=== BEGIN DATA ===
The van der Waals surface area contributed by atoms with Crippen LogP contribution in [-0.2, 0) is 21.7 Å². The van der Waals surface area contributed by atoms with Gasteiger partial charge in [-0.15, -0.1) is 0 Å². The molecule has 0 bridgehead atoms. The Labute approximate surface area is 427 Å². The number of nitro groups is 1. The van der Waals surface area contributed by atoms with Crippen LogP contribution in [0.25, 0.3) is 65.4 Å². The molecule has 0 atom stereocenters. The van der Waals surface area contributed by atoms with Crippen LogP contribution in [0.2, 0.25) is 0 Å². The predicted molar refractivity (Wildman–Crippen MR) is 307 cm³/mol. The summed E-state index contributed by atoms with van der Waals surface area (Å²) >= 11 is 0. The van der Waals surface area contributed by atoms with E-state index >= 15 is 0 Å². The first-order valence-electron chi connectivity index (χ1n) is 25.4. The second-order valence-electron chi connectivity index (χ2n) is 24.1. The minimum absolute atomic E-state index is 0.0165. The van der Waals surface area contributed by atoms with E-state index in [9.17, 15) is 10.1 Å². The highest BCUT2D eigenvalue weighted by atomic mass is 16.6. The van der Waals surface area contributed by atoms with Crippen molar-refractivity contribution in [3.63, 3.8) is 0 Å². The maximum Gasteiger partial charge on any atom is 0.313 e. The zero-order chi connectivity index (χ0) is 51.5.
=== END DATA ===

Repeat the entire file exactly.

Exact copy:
The van der Waals surface area contributed by atoms with Crippen LogP contribution in [-0.2, 0) is 21.7 Å². The van der Waals surface area contributed by atoms with Gasteiger partial charge in [-0.15, -0.1) is 0 Å². The molecule has 0 bridgehead atoms. The Labute approximate surface area is 427 Å². The number of nitro groups is 1. The van der Waals surface area contributed by atoms with Crippen LogP contribution in [0.25, 0.3) is 65.4 Å². The molecule has 0 atom stereocenters. The van der Waals surface area contributed by atoms with Crippen LogP contribution in [0.2, 0.25) is 0 Å². The predicted molar refractivity (Wildman–Crippen MR) is 307 cm³/mol. The summed E-state index contributed by atoms with van der Waals surface area (Å²) >= 11 is 0. The van der Waals surface area contributed by atoms with E-state index >= 15 is 0 Å². The first-order valence-electron chi connectivity index (χ1n) is 25.4. The second-order valence-electron chi connectivity index (χ2n) is 24.1. The minimum absolute atomic E-state index is 0.0165. The van der Waals surface area contributed by atoms with E-state index in [9.17, 15) is 10.1 Å². The highest BCUT2D eigenvalue weighted by atomic mass is 16.6. The van der Waals surface area contributed by atoms with Crippen molar-refractivity contribution in [3.63, 3.8) is 0 Å². The maximum Gasteiger partial charge on any atom is 0.313 e. The zero-order chi connectivity index (χ0) is 51.5.